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August 01, 1998  |   Comments (0)   |   Post a comment

It Could Happen Here

Are you prepared for gunfire aboard a school bus? Recent campus assaults have forced transportation managers to scrutinize training programs, student conduct policies and emergency plans.

by Steve Hirano, Executive Editor

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Firepower is growing
"Years ago we talked about fistfights; now we talk about gunfights," Ronald Stephens, president of the National School Safety Center in Westlake Village(Calif.), told the Los Angeles Times. "First it was a big deal if we saw guns come to school. Now we're seeing semiautomatic weapons." Thomas of Community Bus Services believes that school bus operators must respond to this problem with additional training, but has concerns about the affordability of this commitment. "It's the level of sophistication with which you can approach that problem," Thomas says. "This is no different than years ago when they mandated drug and alcohol testing and commercial driver's license requirements. All you had to do was have a strategy that made sense. You addressed it and resolved it within your operation." But training drivers to handle potentially violent situations — beyond the kick-and-push scrapping of two third-graders — requires an investment of capital, which Thomas says some small school districts can't afford. "I feel sorry for the public-sector bus operators, especially those with small fleets, whose school boards don't give them the resources to deal with these problems," he says. Thomas says he's turned to the crisis intervention program developed by Strategies Training Systems in Seattle. "We'll spend a couple thousand dollars developing programs, and then we'll start the training this fall," he says. "We’ll have our situation under control for our customers. It's just good business."

Drivers often overlooked
"What's important for school districts is to be offering training to school bus drivers," says Linda Steiger, president of the Crisis Prevention Institute (CPI) in Brookfield, Wis. "They are often overlooked when it comes to this type of training." CPI trainers teach school staff members how to de-escalate situations using verbal and non-verbal behaviors. Steiger says confidence is the key to successfully handling these situations. "This allows you to focus on what the student is actually saying or doing, rather than becoming fearful and distraught." Although verbal de-escalation is the primary objective, CPI also teaches techniques to subdue a physically aggressive student. However, the notion that drivers should be taught physical restraint tactics is controversial (see Industry Forum), though few would deny that drivers are occasionally called upon to break up fights. At the core of much of the violence on campuses and school buses these days is the breakdown of collective morals and sanctions. Many people believe that society is to blame for the quickening pulse of youth violence. From the standpoint of safe school transportation, the bottom line is that students are more difficult to handle now than, say, a decade, or even five years, ago. "It's a lack of respect for adult authority," says Bob McElligott, transportation safety manager at Davidsmeyer Bus Service in Elk Grove Village, Ill. "Students just blatantly disregard the rules. They just don't care." McElligott says his company, which operates 120 buses and transports approximately 8,000 children, is treating the rash of violence "very seriously" and has reported threats to school authorities. "There’s no goofing around," he says. "You’d rather err on the side of safety."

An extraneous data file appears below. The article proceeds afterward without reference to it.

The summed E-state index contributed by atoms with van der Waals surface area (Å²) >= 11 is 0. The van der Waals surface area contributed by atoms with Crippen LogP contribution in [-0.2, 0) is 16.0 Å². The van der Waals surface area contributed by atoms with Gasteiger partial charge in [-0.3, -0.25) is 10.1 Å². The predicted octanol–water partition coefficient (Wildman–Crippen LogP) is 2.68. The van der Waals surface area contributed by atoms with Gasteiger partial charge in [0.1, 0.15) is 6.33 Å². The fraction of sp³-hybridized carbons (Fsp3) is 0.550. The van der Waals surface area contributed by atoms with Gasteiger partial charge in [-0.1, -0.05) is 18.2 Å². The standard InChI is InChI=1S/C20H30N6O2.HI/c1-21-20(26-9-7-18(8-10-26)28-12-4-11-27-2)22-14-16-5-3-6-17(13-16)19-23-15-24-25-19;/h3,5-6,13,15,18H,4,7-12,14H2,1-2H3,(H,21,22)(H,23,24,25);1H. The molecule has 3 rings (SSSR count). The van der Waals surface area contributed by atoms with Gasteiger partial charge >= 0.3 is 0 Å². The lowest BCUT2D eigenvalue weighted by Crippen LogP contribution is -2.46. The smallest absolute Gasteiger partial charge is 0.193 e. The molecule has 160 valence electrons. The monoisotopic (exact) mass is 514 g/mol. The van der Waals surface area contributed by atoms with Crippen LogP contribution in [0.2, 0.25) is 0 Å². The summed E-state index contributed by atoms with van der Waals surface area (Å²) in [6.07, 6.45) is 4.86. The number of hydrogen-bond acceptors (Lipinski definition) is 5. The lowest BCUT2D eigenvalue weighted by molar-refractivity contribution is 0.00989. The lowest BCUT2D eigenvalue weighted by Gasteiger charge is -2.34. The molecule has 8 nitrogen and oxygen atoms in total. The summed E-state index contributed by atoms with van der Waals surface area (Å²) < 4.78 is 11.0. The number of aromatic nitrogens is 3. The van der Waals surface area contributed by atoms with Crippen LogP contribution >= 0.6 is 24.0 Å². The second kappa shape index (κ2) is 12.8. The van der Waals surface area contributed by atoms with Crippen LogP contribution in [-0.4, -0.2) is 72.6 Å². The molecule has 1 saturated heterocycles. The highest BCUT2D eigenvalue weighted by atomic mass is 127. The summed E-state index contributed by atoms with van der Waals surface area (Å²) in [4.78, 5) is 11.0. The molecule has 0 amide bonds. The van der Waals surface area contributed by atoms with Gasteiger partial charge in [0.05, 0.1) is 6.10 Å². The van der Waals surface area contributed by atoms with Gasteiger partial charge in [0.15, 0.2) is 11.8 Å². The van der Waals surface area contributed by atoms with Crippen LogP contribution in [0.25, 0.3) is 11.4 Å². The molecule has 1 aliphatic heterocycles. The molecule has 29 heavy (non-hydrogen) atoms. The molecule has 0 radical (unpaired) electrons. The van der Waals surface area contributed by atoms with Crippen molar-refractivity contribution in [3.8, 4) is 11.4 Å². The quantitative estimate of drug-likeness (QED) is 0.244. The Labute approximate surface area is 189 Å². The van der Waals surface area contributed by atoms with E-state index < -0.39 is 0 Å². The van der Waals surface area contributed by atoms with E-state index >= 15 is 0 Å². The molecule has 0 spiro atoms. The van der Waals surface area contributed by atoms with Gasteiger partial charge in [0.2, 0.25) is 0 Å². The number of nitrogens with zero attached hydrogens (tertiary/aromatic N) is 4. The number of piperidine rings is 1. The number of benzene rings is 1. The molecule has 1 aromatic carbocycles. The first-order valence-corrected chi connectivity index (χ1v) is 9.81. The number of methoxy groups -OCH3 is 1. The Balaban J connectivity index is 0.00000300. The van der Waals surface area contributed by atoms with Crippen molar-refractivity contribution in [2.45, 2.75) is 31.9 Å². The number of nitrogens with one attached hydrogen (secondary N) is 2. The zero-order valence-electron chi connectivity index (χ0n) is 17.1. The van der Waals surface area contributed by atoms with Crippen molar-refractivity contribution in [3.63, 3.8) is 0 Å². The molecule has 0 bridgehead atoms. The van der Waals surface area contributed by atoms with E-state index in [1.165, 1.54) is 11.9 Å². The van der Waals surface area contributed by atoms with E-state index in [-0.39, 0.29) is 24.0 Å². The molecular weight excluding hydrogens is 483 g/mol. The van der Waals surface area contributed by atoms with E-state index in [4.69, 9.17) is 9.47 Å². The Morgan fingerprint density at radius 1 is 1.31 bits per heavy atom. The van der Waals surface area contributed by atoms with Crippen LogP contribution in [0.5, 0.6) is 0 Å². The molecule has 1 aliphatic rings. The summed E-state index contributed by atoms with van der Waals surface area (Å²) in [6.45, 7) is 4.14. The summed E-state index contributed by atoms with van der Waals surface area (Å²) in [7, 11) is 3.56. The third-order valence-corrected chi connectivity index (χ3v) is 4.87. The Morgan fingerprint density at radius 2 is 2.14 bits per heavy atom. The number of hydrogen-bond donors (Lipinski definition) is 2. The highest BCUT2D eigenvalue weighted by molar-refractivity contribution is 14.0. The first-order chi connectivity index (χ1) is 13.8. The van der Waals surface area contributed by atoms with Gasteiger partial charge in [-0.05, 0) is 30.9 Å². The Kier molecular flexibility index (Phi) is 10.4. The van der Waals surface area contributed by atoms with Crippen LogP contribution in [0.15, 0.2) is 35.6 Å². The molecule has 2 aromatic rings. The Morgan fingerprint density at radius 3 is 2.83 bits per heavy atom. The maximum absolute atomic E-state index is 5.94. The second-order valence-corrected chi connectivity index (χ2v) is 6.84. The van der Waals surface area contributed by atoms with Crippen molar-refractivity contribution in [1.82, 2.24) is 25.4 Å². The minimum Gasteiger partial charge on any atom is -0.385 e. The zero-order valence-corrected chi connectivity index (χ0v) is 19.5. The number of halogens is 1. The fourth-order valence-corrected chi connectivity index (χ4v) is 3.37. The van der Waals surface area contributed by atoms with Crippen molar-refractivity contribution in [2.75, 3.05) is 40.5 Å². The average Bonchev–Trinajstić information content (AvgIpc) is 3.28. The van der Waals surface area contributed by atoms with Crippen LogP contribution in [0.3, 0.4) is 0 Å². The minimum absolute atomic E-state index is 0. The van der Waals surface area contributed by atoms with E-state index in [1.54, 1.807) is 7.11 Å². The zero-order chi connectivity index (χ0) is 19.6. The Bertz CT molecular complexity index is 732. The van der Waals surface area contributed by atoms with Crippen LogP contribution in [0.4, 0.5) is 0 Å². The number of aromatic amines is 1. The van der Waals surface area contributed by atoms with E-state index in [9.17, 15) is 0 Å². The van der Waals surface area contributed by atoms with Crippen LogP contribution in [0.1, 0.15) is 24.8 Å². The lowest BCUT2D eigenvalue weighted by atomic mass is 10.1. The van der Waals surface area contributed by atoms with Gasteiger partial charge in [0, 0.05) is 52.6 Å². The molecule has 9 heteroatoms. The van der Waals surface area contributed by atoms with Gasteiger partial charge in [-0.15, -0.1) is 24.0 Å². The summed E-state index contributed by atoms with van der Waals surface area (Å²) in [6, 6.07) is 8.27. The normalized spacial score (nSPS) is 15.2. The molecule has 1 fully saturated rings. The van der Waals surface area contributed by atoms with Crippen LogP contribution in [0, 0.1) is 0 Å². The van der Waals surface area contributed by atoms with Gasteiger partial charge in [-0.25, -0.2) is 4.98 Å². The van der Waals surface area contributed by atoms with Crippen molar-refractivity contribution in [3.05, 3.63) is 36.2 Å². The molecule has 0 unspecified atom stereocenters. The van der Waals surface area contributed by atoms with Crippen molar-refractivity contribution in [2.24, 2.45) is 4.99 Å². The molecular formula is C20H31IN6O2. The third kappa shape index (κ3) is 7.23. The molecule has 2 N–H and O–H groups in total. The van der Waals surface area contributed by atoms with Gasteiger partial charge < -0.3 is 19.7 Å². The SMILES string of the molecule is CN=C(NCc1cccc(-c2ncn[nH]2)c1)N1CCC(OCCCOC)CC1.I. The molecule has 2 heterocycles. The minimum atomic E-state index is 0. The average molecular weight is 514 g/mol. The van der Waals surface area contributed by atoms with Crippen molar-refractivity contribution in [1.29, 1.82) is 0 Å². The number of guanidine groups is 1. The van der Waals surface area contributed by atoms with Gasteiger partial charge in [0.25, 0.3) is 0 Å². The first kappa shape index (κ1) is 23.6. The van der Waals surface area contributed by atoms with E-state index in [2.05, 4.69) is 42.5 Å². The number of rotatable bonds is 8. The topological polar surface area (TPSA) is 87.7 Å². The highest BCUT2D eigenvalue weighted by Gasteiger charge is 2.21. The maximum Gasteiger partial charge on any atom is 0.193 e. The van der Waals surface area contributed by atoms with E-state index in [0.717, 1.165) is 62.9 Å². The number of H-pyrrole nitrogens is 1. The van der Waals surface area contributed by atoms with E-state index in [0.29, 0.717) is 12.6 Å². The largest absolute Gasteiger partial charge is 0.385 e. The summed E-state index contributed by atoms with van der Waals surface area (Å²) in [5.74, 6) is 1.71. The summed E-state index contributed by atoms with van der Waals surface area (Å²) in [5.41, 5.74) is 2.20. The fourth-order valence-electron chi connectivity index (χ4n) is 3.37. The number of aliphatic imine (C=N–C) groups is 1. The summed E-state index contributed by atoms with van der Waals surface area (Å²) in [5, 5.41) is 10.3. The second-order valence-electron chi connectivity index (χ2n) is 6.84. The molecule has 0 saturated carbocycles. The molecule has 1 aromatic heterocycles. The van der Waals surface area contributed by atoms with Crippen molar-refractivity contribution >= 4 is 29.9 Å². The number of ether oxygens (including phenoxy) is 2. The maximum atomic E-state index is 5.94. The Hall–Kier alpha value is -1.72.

Threats taken seriously
Bobby Sheroan, transportation director at Hardin County (Ky.) Board of Education, says concern about potential violence has increased over the past year. These days, rumors of weapons aboard the school bus are immediately investigated. Last year, a student was expelled after it was proven that he had brought a gun on the school bus. "Rumors are investigated to the utmost, even at the cost of considerable time on our part," Sheroan says. The district operates 184 school buses in a mostly rural area spread over 600 square miles. On a few of the alternative-school routes, drivers use hand-held metal detectors on high-risk students before they're allowed to enter the bus. "That way we know that they're going to school without a weapon," Sheroan says. He met with the students' parents before implementing the weapons search and has not received any opposition. The students are placed on special-needs buses with a minimal number of other passengers. Although the hand-held scanners prevent the most incorrigible youths from bringing weapons to school, they are not used on regular-education bus routes. Earlier this year, Indianapolis Public Schools implemented random weapons checks at elementary schools, with many of the searches taking place as the students disembarked from the school bus. Not everyone supports the idea that these precautions will stop the flow of weapons on school campuses. School transportation consultant Horne says a district he once worked for prohibited students from toting book bags unless they had see-through mesh. "But if a child wants to bring a gun to school, he's going to find a way to do it," he says. Expecting a bus driver to identify students who might be carrying weapons is unreasonable, Horne says. "If the driver is really doing his job properly — paying attention to the loading and unloading process — it's almost impossible for him [to watch for students trying to bring weapons aboard]."

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